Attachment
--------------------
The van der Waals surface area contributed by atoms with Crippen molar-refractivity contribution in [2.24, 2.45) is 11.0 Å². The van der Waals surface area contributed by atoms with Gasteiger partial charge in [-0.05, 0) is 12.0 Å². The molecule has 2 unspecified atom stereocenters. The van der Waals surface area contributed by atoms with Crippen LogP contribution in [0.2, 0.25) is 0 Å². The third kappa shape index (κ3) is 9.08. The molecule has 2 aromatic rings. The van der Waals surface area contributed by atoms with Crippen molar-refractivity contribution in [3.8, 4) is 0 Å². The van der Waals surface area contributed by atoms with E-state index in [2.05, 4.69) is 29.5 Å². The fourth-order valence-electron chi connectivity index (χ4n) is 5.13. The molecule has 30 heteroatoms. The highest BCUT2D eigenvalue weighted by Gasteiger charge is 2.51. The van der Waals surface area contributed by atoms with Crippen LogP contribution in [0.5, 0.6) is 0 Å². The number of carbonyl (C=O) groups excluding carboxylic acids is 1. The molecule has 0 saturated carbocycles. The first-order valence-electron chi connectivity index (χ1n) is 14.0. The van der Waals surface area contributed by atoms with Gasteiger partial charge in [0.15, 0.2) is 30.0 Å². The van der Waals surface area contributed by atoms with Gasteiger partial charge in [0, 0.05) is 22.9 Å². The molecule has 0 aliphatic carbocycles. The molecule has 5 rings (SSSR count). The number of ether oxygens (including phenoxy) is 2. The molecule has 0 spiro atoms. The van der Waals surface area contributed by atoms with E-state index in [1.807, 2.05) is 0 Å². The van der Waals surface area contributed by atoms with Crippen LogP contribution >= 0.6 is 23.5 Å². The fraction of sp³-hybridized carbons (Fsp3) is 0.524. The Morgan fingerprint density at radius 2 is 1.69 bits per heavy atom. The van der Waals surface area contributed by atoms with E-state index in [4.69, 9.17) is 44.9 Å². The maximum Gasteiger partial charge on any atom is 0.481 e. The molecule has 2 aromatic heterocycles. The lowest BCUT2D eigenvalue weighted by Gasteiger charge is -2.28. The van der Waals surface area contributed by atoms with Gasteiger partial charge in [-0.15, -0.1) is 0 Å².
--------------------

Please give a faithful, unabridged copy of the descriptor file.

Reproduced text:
The van der Waals surface area contributed by atoms with Crippen molar-refractivity contribution in [2.24, 2.45) is 11.0 Å². The van der Waals surface area contributed by atoms with Gasteiger partial charge in [-0.05, 0) is 12.0 Å². The molecule has 2 unspecified atom stereocenters. The van der Waals surface area contributed by atoms with Crippen LogP contribution in [0.2, 0.25) is 0 Å². The third kappa shape index (κ3) is 9.08. The molecule has 2 aromatic rings. The van der Waals surface area contributed by atoms with Crippen molar-refractivity contribution in [3.8, 4) is 0 Å². The van der Waals surface area contributed by atoms with E-state index in [2.05, 4.69) is 29.5 Å². The fourth-order valence-electron chi connectivity index (χ4n) is 5.13. The molecule has 30 heteroatoms. The highest BCUT2D eigenvalue weighted by Gasteiger charge is 2.51. The van der Waals surface area contributed by atoms with Crippen LogP contribution in [0.5, 0.6) is 0 Å². The number of carbonyl (C=O) groups excluding carboxylic acids is 1. The molecule has 0 saturated carbocycles. The first-order valence-electron chi connectivity index (χ1n) is 14.0. The van der Waals surface area contributed by atoms with Gasteiger partial charge in [0.15, 0.2) is 30.0 Å². The van der Waals surface area contributed by atoms with Gasteiger partial charge in [0, 0.05) is 22.9 Å². The molecule has 0 aliphatic carbocycles. The molecule has 5 rings (SSSR count). The number of ether oxygens (including phenoxy) is 2. The molecule has 0 spiro atoms. The van der Waals surface area contributed by atoms with E-state index in [1.807, 2.05) is 0 Å². The van der Waals surface area contributed by atoms with Crippen LogP contribution >= 0.6 is 23.5 Å². The fraction of sp³-hybridized carbons (Fsp3) is 0.524. The Morgan fingerprint density at radius 2 is 1.69 bits per heavy atom. The van der Waals surface area contributed by atoms with E-state index in [4.69, 9.17) is 44.9 Å². The maximum Gasteiger partial charge on any atom is 0.481 e. The molecule has 2 aromatic heterocycles. The lowest BCUT2D eigenvalue weighted by Gasteiger charge is -2.28. The van der Waals surface area contributed by atoms with Gasteiger partial charge in [-0.15, -0.1) is 0 Å².